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IB

|Changing Population Lesson's | 

|Understanding Vocab| 

|Content| 

|Lessons| 

|Population  and Economic Development |

|Lesson 1 Course Outline | 

|Lesson 2 Physical and Human Factors affecting Population Distribution |

It is important to understand the key command terms found throughout the course. Take some time to study them and understand what each command term means. Also, go through the syllabus to understand what topics and subtopics are part of the course. This will allow for greater synthesis of ideas. 

Physical and human factors affecting population distribution at the global scale

Global patterns and classification of economic development:

  • low-income countries

  • middle-income countries and emerging economies

  • high-income countries

Population distribution and economic development at the national scale, including voluntary internal migration, core-periphery patterns and megacity growth

  • Two detailed and contrasting examples of uneven population distribution

 

Synthesis, evaluation and skills opportunities

The relative importance of different influences on where people live and spatial interactions between places at varying scales

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|Lesson 4 Population Distribution| 

|Lesson 3 Classification of Economic Development | 

|CASE STUDY|

|Lesson 5 Internal Migration | 

|CASE STUDY|

|Reading/Revision & Assessment| 

|HIT ME|

Take some time to look at the data. Make sure to make notes on 

  • low-income countries

  • middle-income countries and emerging economies

  • high-income countries

  • Population distribution and economic development at the national scale, including voluntary internal migration, core-periphery patterns and megacity growth

|Literature Link| 

|CASE STUDY|

Make sure to revise the terminology and language needed in your exam. 

|HIT ME|

|Buy Now| 

Factfulness allows you to see how data can be used and manipulated. It also allows you to gain a true perception of the level of development for different countries.

|Media in the Classroom| 

|Understanding Population | 

|Understanding Population Pyramids| 

|Matthew Connelly is an American professor of international and global history at Columbia University in the city of New York.|

|Academic literature|

|Article|

|Review|

TOK

|100 people of the World what would society look like?|

|Internal Migration | 

|Media in the classroom|

|2. Changing populations and places| 

|Lessons| 

Population change and demographic transition over time, including natural increase, fertility rate, life expectancy, population structure and dependency ratios

  • Detailed examples of two or more contrasting countries

The consequences of megacity growth for individuals and societies

  • One case study of a contemporary megacity experiencing rapid growth

The causes and consequences of forced migration and internal displacement

  • Detailed examples of two or more forced movements, to include environmental and political push factors, and consequences for people and places

Synthesis, evaluation and skills opportunities

How the impacts of population change and spatial interactions between places can be categorized and represented graphically

|Lesson 6 DTM & Contrasting Case Study |

|Lesson 7 Megacity Growth  |

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Lesson 8
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Lesson 7

|Lesson 9 Mexico City Megacity Case Study |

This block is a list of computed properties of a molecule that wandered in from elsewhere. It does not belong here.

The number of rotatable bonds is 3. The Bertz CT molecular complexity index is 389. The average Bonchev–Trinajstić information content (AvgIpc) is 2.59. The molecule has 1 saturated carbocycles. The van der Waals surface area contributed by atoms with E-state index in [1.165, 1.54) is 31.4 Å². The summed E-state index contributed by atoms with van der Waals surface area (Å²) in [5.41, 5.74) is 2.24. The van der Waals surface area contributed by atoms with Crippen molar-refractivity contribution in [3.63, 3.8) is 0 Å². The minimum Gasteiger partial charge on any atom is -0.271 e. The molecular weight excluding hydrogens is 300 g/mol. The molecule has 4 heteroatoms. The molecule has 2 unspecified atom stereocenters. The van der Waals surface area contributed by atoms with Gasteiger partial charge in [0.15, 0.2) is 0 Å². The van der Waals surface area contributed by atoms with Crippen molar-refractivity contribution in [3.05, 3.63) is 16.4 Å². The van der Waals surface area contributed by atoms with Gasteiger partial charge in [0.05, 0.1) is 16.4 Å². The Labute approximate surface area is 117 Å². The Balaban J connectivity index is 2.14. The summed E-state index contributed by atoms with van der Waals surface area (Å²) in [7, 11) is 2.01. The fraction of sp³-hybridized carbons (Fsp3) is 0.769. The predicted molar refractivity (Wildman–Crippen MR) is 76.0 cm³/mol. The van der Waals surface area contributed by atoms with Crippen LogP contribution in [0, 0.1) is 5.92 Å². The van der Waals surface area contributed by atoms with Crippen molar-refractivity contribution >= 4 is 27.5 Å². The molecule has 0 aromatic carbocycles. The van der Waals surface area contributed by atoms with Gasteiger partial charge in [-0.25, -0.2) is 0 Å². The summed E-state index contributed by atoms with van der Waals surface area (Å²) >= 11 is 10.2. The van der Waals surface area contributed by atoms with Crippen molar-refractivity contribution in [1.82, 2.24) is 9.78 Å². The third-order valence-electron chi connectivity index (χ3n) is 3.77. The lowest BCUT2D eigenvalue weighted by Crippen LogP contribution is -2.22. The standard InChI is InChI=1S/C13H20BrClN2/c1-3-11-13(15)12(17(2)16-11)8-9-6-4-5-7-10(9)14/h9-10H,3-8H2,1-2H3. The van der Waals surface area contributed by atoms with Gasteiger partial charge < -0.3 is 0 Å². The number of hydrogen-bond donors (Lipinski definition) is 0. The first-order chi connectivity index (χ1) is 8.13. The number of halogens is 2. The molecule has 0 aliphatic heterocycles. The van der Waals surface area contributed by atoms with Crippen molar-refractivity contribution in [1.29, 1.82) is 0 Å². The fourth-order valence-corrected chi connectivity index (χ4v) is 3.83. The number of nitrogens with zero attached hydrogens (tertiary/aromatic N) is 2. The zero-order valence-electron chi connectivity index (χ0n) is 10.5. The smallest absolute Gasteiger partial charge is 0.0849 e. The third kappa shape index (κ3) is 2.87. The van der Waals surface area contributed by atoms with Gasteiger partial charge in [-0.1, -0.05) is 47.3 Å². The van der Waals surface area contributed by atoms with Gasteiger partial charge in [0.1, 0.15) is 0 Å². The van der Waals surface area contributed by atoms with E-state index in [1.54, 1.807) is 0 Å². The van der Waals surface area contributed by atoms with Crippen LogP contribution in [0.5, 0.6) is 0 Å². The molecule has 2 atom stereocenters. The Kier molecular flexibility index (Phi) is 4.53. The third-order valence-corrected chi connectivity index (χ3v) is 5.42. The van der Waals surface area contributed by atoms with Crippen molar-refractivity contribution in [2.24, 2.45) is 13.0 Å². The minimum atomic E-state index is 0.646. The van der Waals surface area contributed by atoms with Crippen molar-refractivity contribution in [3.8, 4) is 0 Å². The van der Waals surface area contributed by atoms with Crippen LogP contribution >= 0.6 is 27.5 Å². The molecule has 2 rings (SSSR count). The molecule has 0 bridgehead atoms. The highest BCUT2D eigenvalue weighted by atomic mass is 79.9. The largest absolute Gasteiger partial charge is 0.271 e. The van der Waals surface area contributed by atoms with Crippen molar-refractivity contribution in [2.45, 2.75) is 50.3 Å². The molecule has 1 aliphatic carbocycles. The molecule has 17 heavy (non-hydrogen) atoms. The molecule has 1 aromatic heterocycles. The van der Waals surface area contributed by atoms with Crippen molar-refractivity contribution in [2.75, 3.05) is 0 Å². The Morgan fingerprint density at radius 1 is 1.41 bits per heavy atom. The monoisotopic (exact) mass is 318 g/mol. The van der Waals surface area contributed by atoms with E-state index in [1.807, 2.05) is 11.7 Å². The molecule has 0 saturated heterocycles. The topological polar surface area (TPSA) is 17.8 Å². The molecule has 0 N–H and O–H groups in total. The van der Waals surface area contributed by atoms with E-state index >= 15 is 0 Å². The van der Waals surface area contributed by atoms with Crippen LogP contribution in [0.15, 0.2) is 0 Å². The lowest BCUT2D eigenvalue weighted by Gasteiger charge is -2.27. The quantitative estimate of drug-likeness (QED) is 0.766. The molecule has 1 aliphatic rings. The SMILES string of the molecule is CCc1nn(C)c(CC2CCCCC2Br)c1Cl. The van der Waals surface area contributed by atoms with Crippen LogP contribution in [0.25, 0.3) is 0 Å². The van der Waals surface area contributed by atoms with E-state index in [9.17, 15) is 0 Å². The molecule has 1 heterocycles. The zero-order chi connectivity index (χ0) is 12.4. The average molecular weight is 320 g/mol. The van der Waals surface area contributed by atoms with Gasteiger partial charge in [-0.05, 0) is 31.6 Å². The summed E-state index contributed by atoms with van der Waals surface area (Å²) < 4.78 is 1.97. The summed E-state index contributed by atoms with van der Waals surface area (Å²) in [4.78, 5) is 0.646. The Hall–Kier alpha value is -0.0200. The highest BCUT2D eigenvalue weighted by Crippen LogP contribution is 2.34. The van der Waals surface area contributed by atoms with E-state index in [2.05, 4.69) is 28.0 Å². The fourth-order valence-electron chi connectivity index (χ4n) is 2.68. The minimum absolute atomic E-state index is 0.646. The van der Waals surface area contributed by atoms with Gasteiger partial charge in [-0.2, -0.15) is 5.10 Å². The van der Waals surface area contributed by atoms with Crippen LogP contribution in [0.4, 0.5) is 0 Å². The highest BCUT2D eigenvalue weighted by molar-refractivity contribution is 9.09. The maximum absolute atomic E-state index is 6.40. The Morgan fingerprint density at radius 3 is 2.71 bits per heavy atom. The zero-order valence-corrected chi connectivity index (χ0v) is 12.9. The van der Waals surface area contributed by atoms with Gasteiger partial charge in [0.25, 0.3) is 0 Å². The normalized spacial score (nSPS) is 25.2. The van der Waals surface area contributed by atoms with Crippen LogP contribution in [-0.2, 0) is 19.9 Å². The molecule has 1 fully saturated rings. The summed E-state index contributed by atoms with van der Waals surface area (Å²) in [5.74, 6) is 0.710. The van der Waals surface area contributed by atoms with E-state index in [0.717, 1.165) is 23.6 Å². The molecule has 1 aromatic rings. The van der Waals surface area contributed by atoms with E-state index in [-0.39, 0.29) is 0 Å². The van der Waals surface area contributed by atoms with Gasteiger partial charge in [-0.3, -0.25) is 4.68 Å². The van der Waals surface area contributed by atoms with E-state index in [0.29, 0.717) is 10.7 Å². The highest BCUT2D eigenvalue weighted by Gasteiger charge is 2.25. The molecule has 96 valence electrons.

|Lesson 8 Migration Theories |

|Lesson 10 Two detailed examples of forced movement |

|CASE STUDY|

|Lesson 11 Mexico Migration case study|

|CASE STUDY|

|Reading/Revision & Assessment| 

|Migration Has it gone too far?|

|PODCAST|

Take some time to look at the data. Make sure to make notes on 

  • low-income countries

  • middle-income countries and emerging economies

  • high-income countries

  • Population distribution and economic development at the national scale, including voluntary internal migration, core-periphery patterns and megacity growth

|Migration solutions|

|Afghanistan Forced migration|

|CASE STUDY|

|Reading/Revision & Assessment| 

|3. Challenges and opportunities| 

|Lessons| 

Global and regional/continental trends in family size, sex ratios, and ageing/greying

Policies associated with managing population change, focusing on:

  • policies related to ageing societies

  • pro-natalist or anti-natalist policies

  • gender equality policies and anti-trafficking policies

The demographic dividend and the ways in which population could be considered a resource when contemplating possible futures

  • One case study of a country benefiting from a demographic dividend

Synthesis, evaluation and skills opportunities

How population change may affect the power balance between groups of people at local, national and international scales

|Lesson 13 Ageing Population|

|Lesson 14 Anti-natalist Policy|

|Lesson 12 Trends in Family Size/ Sex ratio/ageing population |

|Lesson 14|

Lesson 3
Lesson 4
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Lesson 5
Lesson 10

|Lesson 14 Pro-natalist Policy|

|Lesson 16 Human Trafficking|

|Lesson 15 Demographic Dividend|

|Lesson 15 Gender equality|

|CASE STUDY|

|Human Trafficking

|Ageing Population Japan|  

|Gender Equality|  

|Reading/Revision & Assessment| 

|End of Module 1 Revision| 

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|Case Study Cards| 

|Revision Notes| 

|Essays|

|Revision:Danny Dorling: Population Growth| 

|Danny Dorling is a British social geographer and is the Halford Mackinder Professor of Geography of the School of Geography and the Environment of the University of Oxford | 

|Practice Papers| 

| | Use the Online Question-bank to answer past paper question. This is important to understand the question formation, command terms and exam structure.| 

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